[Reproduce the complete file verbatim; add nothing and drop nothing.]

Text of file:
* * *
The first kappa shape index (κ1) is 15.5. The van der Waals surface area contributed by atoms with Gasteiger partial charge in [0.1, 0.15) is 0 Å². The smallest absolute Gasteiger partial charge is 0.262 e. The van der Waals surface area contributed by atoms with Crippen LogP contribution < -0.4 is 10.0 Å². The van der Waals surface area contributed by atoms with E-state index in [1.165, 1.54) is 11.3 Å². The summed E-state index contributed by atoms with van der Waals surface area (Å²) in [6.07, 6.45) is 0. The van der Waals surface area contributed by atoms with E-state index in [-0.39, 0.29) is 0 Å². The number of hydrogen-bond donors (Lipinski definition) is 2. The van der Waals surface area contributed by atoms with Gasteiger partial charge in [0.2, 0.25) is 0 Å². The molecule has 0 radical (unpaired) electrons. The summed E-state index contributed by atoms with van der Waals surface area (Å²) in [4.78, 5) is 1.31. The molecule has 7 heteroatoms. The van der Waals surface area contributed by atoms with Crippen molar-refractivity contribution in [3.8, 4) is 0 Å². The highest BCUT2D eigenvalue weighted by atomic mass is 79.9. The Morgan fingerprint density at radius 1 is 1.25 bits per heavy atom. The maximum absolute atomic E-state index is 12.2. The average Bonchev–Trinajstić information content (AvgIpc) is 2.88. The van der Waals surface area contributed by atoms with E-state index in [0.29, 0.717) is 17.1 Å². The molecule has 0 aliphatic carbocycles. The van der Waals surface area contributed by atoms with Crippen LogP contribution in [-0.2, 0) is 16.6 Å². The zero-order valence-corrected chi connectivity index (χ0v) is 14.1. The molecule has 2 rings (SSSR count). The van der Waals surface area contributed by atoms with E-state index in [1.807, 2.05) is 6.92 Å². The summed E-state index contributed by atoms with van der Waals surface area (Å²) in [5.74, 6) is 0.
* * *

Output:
The first kappa shape index (κ1) is 15.5. The van der Waals surface area contributed by atoms with Gasteiger partial charge in [0.1, 0.15) is 0 Å². The smallest absolute Gasteiger partial charge is 0.262 e. The van der Waals surface area contributed by atoms with Crippen LogP contribution < -0.4 is 10.0 Å². The van der Waals surface area contributed by atoms with E-state index in [1.165, 1.54) is 11.3 Å². The summed E-state index contributed by atoms with van der Waals surface area (Å²) in [6.07, 6.45) is 0. The van der Waals surface area contributed by atoms with E-state index in [-0.39, 0.29) is 0 Å². The number of hydrogen-bond donors (Lipinski definition) is 2. The van der Waals surface area contributed by atoms with Gasteiger partial charge in [0.2, 0.25) is 0 Å². The molecule has 0 radical (unpaired) electrons. The summed E-state index contributed by atoms with van der Waals surface area (Å²) in [4.78, 5) is 1.31. The molecule has 7 heteroatoms. The van der Waals surface area contributed by atoms with Crippen molar-refractivity contribution in [3.8, 4) is 0 Å². The highest BCUT2D eigenvalue weighted by atomic mass is 79.9. The Morgan fingerprint density at radius 1 is 1.25 bits per heavy atom. The maximum absolute atomic E-state index is 12.2. The average Bonchev–Trinajstić information content (AvgIpc) is 2.88. The van der Waals surface area contributed by atoms with E-state index in [0.29, 0.717) is 17.1 Å². The molecule has 0 aliphatic carbocycles. The van der Waals surface area contributed by atoms with Crippen LogP contribution in [-0.2, 0) is 16.6 Å². The zero-order valence-corrected chi connectivity index (χ0v) is 14.1. The molecule has 2 rings (SSSR count). The van der Waals surface area contributed by atoms with E-state index in [1.807, 2.05) is 6.92 Å². The summed E-state index contributed by atoms with van der Waals surface area (Å²) in [5.74, 6) is 0.